There’s something about the burnished, shimmering heat rising from the deep rust of a clay court that warms the spirit.
Fancy some respite from the punishing hard courts of January? Then head for the grandeur of Latin America and take in some of the most exotic cities in the tennis calendar: Santiago, Costa do Sauipe near Salvador, Buenos Aires, Acapulco.
These courts are the closest the modern game has to traditional clay: deepest orange; little fear of rain; warm scented surroundings.
The fans who support the “Golden Swing” are enthusiastic, informed, and passionate supporters of the many South American and Spanish stars who choose to play. This is, after all, the single oasis of live ATP tennis that the continent has in the year.
Many players prefer to keep their feet on the hard, synthetic surfaces in order to maximise their preparation for the first spike in the Masters calendar: Indian Wells and Miami.
For those, there is the beating sun of South Africa, Dubai, and Florida, or the indoor protection provided by Zagreb, Rotterdam, and Memphis.
But get those March Masters out of the way, and a new atmosphere creeps over the calendar, because April and May provide the longest, unbroken phase of the year. It’s clay or nothing right up to arguably the classiest of the Grand Slams, the French Open.
It’s the tennis season that welcomes the players like a warm bath in which they can submerge themselves for eight solid weeks.
No need, either, to hurtle to the furthest corners of the world in order to work out on a new surface. There are few time zones to cross, so body clocks can, for a whole two months, settle into benign sleep patterns, practice schedules, and down time.
And added to all this, the clay season is the most rich in ranking points: It contains no fewer than three Masters and one 500 event before the far-off riches of Roland Garros beckon.
So, yes, there is something about this season that warms the spirit. For who would not—even without all the practical benefits of this elongated clay swing—enjoy the circle of gold marked out by its tournaments?
The first stop is exotic Casablanca, a hop, skip, and a jump from southern Spain, sandwiched between the Atlantic and the flower-strewn Atlas Mountains.
Then it’s off to the culture and glamor of the finest that the Mediterranean coast of Europe has to offer: Monte Carlo, Barcelona, Rome, and Nice. The names alone are enough to summon up visions of fashionable society migrating to The Med for “The Season.”
Tennis history is replete with tales of the great matches, the iconic players, and the famous fans who descended on the French Riviera during the first decades of the 20th century. Nice was, indeed, the setting for one of the most renowned matches of all time between “The Goddess” and “The American Girl,” Suzanne Lenglen and Helen Wills.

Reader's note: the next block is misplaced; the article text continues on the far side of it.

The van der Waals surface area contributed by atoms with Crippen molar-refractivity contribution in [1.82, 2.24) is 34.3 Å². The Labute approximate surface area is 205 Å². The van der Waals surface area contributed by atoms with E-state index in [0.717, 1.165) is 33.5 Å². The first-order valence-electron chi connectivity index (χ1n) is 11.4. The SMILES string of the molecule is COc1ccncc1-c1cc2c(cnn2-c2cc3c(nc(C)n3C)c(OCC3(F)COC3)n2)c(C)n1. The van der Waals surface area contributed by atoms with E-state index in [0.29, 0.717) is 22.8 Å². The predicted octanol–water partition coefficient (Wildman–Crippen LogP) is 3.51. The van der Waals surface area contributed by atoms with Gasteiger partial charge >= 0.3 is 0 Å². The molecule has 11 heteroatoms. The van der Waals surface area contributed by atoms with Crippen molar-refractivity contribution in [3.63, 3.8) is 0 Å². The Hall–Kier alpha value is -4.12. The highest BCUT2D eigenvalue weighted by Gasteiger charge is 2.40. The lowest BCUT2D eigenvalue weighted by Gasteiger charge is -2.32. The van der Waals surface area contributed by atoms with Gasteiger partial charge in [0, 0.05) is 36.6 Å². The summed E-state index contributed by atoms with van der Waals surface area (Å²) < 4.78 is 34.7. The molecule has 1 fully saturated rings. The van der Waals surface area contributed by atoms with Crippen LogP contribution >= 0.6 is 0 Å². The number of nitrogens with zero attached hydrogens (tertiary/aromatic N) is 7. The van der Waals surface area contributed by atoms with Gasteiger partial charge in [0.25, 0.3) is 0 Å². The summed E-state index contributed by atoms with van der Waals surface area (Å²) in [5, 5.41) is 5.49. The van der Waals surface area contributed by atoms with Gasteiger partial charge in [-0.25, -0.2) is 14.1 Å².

But if the affluence and heat of this Mediterranean circle gets too much, there is the chance, in May, to migrate to the cooler sophistication of Munich, Belgrade, or Dusseldorf.
So the setting is perfect, the players are settled and the rewards are huge. Time to dive in and soak up the atmosphere. For make no mistake, there is a sensuality about the clay-bound phase of the tour.
The color, seen for the first time, is a shock after the subtlety of grass or the blue crispness of the outdoor Flushing Meadows and indoor O2.
The clay—dressed with crushed brick for enhanced mobility and drainage—ranges from the deep shade of rust on a dented car, through the vivid orange of a new flowerpot, to the mellow brown-earth shade of Italian palazzos.
The sun, when it shines—as it invariably does in these latitudes—applies a deep, glowing heat that makes the skin sing rather than singe.
And there are always flowers: flame colored pelargoniums, orange marigolds, crimson hibiscus.
There are always palms and pine trees, and almost every venue surrounds its courts with green, as though creating a natural tennis garden. Casablanca and Rome, for example, are like scaled down versions of Philippe Chatrier in Paris.
There is the smell of wild herbs—rosemary and thyme—and amid these natural scents there is also the perfume of well-heeled women wearing Chanel and bare-shouldered teenagers glistening with Ambre Solaire.
These tournaments also have a social soundtrack quite different from Wimbledon or Flushing, particularly at the French venues.
There is a buzz of networking from linen-clad businessmen, the chink of champagne flutes, and the rattle of plates from beneath striped canopies. More than once have players been known to pause while the serried ranks of boxes tone down the bonhomie.
In contrast, the enclosed intimacy of the show courts of Rome or Madrid creates a joyous and intense atmosphere in which enthusiastic fans cheer, gossip and bustle until play begins and the noise drops into hushed attention. That attention is absolute until a rally is over, and then the crowd explodes.